• Determine How Much You Want to Charge

It can sometimes become a challenge knowing what the right amount to price your rental property at that will include everything you will be offering. Start by checking out online evaluators to help you calculate rent costs. There are lots of free resources out there to help you do so. You can also reach out to a real estate agent, like us, that can help you determine the best cost to rent your home for. Make sure that when you are calculating out your cost, you give yourself some profit above the cost of running the property, unless you hire a property manager. As a general rule, however, landlords can typically charge about 0.8%-1.0% of a home’s value in rent. So if your home is worth $250,000, you should be able to charge $2,000 – $5,000 in monthly rent without a problem. However, this estimate is based on the location of the home and properties nearby that may be in the market.

  • Determine Your Rules

It’s important for you to decide what you will be willing to allow at your property. Once you figure out these rules, stick to them and try not to be lenient to any tenant. Deciding rules in advance can reduce the risk of getting yourself into discrimination lawsuits and you won’t be bothered by tenants who constantly come to you with requests or exceptions to your rules. Some rules to consider may include, how many people you will allow to live in the home, whether or not you will allow pets, who will be responsible for the yard maintenance, who will be paying for garbage removal, what rules will be in place for property cleanliness, etc.

  • Know The Law And Create A Tenant Application Form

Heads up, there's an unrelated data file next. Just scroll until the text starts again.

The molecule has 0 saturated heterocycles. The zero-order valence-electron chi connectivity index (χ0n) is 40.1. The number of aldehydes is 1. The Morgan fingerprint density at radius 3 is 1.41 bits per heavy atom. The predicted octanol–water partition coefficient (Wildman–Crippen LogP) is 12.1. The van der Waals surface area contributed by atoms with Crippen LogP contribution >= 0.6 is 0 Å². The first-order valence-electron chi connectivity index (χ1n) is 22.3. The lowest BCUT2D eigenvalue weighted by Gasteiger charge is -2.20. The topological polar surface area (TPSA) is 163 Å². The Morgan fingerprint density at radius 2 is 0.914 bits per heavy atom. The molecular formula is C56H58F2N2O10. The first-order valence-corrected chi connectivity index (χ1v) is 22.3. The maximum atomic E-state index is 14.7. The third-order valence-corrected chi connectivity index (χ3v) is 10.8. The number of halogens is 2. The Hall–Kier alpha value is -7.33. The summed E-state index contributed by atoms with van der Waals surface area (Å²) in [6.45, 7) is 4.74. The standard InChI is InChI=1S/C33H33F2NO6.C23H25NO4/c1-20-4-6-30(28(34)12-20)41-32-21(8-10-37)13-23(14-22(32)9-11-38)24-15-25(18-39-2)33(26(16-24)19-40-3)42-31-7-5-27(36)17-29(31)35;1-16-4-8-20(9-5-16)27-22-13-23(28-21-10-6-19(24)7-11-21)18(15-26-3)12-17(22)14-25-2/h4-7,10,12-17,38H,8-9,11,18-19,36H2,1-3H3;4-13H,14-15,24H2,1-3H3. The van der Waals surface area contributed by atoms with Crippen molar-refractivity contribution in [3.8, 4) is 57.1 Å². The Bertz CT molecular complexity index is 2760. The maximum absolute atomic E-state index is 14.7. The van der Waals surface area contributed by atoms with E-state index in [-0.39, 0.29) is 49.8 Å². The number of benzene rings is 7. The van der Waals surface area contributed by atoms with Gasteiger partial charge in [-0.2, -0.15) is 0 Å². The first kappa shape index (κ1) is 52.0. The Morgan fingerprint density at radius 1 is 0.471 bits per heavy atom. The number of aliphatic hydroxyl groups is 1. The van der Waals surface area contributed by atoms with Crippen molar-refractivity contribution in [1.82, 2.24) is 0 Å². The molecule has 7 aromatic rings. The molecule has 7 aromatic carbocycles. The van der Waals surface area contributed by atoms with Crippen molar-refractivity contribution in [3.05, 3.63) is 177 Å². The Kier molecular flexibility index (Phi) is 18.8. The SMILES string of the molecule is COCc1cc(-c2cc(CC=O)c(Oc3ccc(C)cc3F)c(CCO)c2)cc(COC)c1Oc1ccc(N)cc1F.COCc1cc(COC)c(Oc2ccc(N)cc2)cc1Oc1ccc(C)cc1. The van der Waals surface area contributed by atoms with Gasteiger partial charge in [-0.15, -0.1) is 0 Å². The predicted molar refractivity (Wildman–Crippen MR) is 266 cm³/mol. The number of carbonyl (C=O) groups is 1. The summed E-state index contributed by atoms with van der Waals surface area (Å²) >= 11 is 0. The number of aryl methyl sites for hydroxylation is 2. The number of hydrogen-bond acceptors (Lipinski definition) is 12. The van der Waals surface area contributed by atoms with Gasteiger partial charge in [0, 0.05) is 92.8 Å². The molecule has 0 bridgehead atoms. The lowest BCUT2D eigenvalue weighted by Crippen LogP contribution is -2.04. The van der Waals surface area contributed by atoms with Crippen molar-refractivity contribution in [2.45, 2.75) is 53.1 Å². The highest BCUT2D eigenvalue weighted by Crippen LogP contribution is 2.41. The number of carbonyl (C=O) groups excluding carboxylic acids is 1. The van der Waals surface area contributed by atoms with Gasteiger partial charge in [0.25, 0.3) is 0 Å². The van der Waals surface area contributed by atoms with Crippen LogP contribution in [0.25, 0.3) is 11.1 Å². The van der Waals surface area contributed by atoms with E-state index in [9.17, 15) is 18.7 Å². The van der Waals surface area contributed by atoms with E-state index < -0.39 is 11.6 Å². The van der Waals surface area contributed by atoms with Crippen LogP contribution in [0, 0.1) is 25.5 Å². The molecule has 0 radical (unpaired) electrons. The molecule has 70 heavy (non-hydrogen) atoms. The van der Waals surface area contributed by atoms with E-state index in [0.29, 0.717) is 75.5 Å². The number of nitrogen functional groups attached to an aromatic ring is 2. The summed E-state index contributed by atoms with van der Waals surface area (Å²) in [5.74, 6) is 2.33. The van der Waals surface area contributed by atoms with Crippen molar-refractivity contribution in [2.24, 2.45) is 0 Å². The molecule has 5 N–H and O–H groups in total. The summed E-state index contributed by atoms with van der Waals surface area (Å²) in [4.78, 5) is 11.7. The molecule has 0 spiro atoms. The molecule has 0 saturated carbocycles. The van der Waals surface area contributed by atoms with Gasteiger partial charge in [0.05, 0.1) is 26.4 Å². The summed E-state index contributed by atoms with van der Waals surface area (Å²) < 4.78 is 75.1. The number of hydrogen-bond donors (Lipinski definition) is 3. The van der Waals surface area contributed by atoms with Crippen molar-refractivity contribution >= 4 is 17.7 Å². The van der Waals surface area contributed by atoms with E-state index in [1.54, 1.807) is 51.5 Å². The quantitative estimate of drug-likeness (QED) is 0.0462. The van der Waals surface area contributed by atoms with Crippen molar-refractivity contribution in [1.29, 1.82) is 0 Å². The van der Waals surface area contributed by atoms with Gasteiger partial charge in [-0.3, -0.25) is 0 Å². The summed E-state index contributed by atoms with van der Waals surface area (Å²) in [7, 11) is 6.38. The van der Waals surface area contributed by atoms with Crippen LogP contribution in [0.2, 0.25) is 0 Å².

The last thing you want to happen as a new landlord is to violate the law. So to help protect yourself from even more issues, get to know the law. You can simply do this by contacting your local housing department who can give you helpful information on what tenants and you will have as basic rights. It will also be important to create a tenant application form including information like name, address, phone number, employment information, and contact information for references. This will help you complete a background check to help you find the right tenant to fill your property. Just be sure to only include information you will want the answers to but understand the things you can’t ask before finalizing the form.

  • Find A Tenant

Now that you’ve got all the necessary steps done to have your rental property in operation, it’s time to find a tenant! Begin by listing your property on any real estate site and be prepared to manage applications. Have you already considered hiring a property manager? Your property manager can make all the steps above easier as well as take on all your tenant applications. They can also manage all background checks to help allow for more time for other responsibilities you may hold. Contact Keyrenter for a great property manager that you know you can trust!